Eddie Mannix was a real-life Hollywood ‘fixer’ who made sure that the stars were behaving during the Golden Age of Hollywood.
As the general manager and later vice president of MGM, he sat at the center of a nefarious spider’s web controlling doctors, the police, and the press, allowing him to spin a celeb scandal any way he wanted.
Mannix worked in collaboration with MGM’s head of publicity, Howard Strickling, to help keep the leading men and ladies of Hollywood off the front pages.
Here’s just a few of the celebrities that Mannix helped over the years:
Joan Crawford was an icon of the silver screen during the 1930s, leading to her being named the first ‘Queen of the Movies’ by Life magazine.
Unfortunately, Ms. Crawford always courted scandal and was surrounded by rumors, allegedly changing her name and lying about her age so she’d be old enough to join MGM studios.
Some say she even went so far as to disguise her natural red hair and freckles with makeup and hair dye to appear more attractive.
However, nothing was more scandalous than her decision to star in a pornographic film before she broke through as a star.
Mannix is supposed to have tracked down every single copy of the tape and destroyed them, and also paid $100,000 of MGM’s money to buy the original negative.
Clark Gable may have been a heavyweight actor, but he was also a massive dick, and was in trouble so often that he and Eddie Mannix ended up becoming really good friends.
It’s long been rumored that Mannix helped Gable cover up a lethal hit and run on actress Tosca Roulien back in 1933, with Mannix paying off an MGM screenwriter to take the blame.
Just one year later, during the filming of Call of the Wild, Gable supposedly sexually assaulted his co-star Loretta Young and she fell pregnant.
To stop the fallout, Mannix helped Loretta ‘adopt’ her own daughter publicly when the girl turned two.
Paul Bern was one of MGM’s busiest employees working as a producer, writer, and director. He also happened to be a bigamist, marrying one of the studio’s biggest stars, Jean Harlow, despite having a wife in New York.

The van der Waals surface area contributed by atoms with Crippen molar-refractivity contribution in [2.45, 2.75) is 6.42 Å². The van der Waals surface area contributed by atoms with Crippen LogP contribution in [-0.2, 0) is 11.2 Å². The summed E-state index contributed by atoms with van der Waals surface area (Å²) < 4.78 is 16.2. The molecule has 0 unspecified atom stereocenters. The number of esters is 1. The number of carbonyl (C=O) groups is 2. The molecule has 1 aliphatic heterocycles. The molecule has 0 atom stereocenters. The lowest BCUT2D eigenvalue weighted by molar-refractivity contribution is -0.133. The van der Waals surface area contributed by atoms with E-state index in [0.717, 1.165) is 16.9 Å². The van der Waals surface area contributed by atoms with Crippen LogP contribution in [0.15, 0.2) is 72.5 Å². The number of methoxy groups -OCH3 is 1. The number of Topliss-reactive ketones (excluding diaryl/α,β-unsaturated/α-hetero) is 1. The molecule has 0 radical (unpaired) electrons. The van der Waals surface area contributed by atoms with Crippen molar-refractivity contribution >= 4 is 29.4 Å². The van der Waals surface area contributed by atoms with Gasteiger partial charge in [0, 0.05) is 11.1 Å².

Marrying another woman turned out to be a mistake Bern didn’t live to regret as his first wife turned up and shot him in the head soon after.
Or at least that’s one of the theories, legally Bern’s death was ruled as a suicide although for years there were rumors that Mannix covered up the murder using his police contacts, as he didn’t want Jean Harlow’s career to be ruined.
Being a loyal MGM employee, Mannix did everything he could to keep the studio on top in Hollywood, this included burying scandals before they snowballed.
One example is the supposed rape of Patricia Douglas, a young woman who answered a casting call for MGM.
Arriving on the lot, her and other young actresses were dressed in skimpy cowgirl outfits and used as ‘female entertainment’ for over 300 salesmen and executives.
The event supposedly ended with Douglas being raped but when she tried to take legal action against MGM, Mannix supposedly paid off the other guests to say that Patricia Douglas had consented to the sexual advances.
Eddie Mannix was a shadowy figure who controlled the careers of some of Hollywood’s biggest stars, keeping their scandals and secrets hidden from the public eye.
His methods may have been unsavory, but they were effective in keeping the studio on top and the stars’ careers intact.
With the release of the Cohen Brother’s latest film Hail Caesar!, audiences are given a glimpse into the world of the Hollywood fixer, but the true extent of Mannix’s power and influence will likely never be fully known.
His impact on Hollywood cannot be denied. He was a master at controlling the narrative and shaping the public’s perception of the stars under his care.
His work behind the scenes helped to create the glamorous and larger-than-life image of Hollywood that still endures to this day.
Mannix’s methods may have been controversial, but they were a reflection of the cutthroat nature of the industry at the time.
“You can’t make an omelette without breaking eggs,” Mannix was quoted as saying, highlighting his willingness to do whatever it takes to protect the interests of the studio.